With an expanding global population the demand for bone and joint reconstruction surgeries has increased. Unfortunately, in the case of significant bone trauma such as bone cancer and major fractures, modern implants are not always optimized and often result in postoperative complications which require additional surgery. This talk will highlight additive manufacturing (AM) as a possible strategy to develop personalized orthopedic implants with improved fixation, reduced bone-implant interface instability and, improved bone resorption.
Project Drawdown has used peer-reviewed research to assess the costs and impact of over 80 solutions to reverse global warming. The portfolio of solutions is broad and sometimes surprising, including not just energy, buildings and transportation but also chemicals and materials, food systems and land use, and gender equity. Adoption of drawdown solutions will require highly interdisciplinary teams and multiple levels of agency to identify and implement at the local scale. In this talk I will highlight four farmer-powered solutions that can store many gigatons of carbon. These agricultural land management solutions contribute to better food security and can increase farm profitability while empowering farmers to become agents of positive change.
Sensory & Consumer Science is an interdisciplinary field of research that connects chemistry, and materials science, with psychology, human physiology, and neurobiology. At Penn State’s Sensory Evaluation Center (SEC) in the Food Science department, we utilize humans as instruments to evaluate food, but also use food to understand human perception. I will share examples of our research that demonstrate how materials science and chemistry can be used to develop more healthy and longer-lasting food products.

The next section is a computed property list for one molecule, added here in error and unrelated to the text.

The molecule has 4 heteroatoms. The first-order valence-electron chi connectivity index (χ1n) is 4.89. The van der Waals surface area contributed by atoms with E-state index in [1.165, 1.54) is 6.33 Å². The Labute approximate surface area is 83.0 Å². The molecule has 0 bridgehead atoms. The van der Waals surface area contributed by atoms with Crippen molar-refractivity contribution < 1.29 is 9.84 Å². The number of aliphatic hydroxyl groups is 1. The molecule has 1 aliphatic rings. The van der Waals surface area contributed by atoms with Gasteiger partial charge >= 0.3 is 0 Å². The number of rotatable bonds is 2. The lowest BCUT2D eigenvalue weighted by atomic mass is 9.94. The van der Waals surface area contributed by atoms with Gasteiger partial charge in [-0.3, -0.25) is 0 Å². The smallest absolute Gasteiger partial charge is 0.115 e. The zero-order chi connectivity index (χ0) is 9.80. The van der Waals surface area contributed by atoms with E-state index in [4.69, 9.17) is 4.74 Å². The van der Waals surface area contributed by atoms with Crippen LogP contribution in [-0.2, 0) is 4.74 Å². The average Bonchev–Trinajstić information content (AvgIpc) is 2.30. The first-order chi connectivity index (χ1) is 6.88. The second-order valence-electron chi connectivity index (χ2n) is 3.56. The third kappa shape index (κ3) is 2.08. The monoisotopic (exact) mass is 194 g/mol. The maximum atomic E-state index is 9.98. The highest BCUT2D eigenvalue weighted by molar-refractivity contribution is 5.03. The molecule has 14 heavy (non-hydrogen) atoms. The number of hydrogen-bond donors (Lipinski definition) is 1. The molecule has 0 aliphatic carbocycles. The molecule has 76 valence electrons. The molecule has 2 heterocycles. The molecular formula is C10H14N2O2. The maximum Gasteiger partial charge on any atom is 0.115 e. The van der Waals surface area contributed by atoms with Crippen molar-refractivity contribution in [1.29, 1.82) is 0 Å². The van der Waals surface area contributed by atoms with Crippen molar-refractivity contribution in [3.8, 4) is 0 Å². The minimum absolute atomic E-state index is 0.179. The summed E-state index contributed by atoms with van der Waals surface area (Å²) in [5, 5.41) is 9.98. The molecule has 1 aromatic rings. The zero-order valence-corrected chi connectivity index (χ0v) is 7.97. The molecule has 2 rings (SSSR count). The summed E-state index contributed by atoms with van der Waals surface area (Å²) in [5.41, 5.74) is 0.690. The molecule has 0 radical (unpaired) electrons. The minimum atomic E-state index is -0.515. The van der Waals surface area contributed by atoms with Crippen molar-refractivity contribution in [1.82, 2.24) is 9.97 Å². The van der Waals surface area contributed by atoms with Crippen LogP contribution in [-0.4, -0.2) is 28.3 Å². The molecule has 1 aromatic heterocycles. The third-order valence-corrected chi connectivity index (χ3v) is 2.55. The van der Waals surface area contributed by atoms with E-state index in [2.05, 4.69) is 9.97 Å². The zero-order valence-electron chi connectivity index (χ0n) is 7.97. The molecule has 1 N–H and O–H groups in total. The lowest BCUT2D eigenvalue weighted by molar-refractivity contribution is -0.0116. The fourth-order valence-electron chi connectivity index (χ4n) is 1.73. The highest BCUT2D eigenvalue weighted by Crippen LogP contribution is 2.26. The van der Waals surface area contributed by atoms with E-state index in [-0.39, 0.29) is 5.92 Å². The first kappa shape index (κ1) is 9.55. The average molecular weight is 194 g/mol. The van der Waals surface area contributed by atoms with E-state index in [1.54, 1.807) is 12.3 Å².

Recent curricular efforts by the College of Arts & Architecture have seen productive collaborations with a diversity of disciplines, including science, healthcare, and humanities. This talk explores the interesting spaces that exist at the intersections of seemingly divergent academic areas, and offers ideas about the benefits and challenges of cross-disciplinary partnerships.
The Millennium Cafe will return on July 9.
Membrane microstructure is a key component to determining transport properties and, as such, morphological characterization has been of high interest across many areas of membrane research. For desalination membranes in particular, reconstructions of the 3D morphology with transmission electron tomography reveal local heterogeneities not accessible from 2D projections. Quantification of these 3D local heterogeneities is crucial towards elucidating fundamental underpinnings of membrane transport.
Ruminations on Penn State’s successes and challenges over the last quarter century interwoven with a few thoughts about the future.
Due to a special event the Café will not convene on 6/18.
The Café returns on 6/25.
Much of the understanding in soft material self-assembly has been from a thermodynamic perspective, although most self-assembly conditions are non-equilibrium. To understand how non-equilibrium conditions impact the resulting morphology, the self-assembly process of both a co-surfactant and a block copolymer system was investigated. In the case of the block copolymer, the self-assembly process resulted in materials that were organized at both the nano and the microscale, which led to interesting structured color properties.
How have campus climate and faculty activities been impacted by the digital age and increasing pressure to complete research and teaching obligations off campus? What are the effects on Campus Life of research-related travel, task-overload, and pressure to publish? We have begun a discussion of these issues in the College of EMS and are interested in your thoughts about what the University can do to encourage an environment in which lab benches compete favorably with cyberinfrastructure for our attention and campus venues and activities compete favorably with email as a mode of collegial interaction among faculty, students, and staff.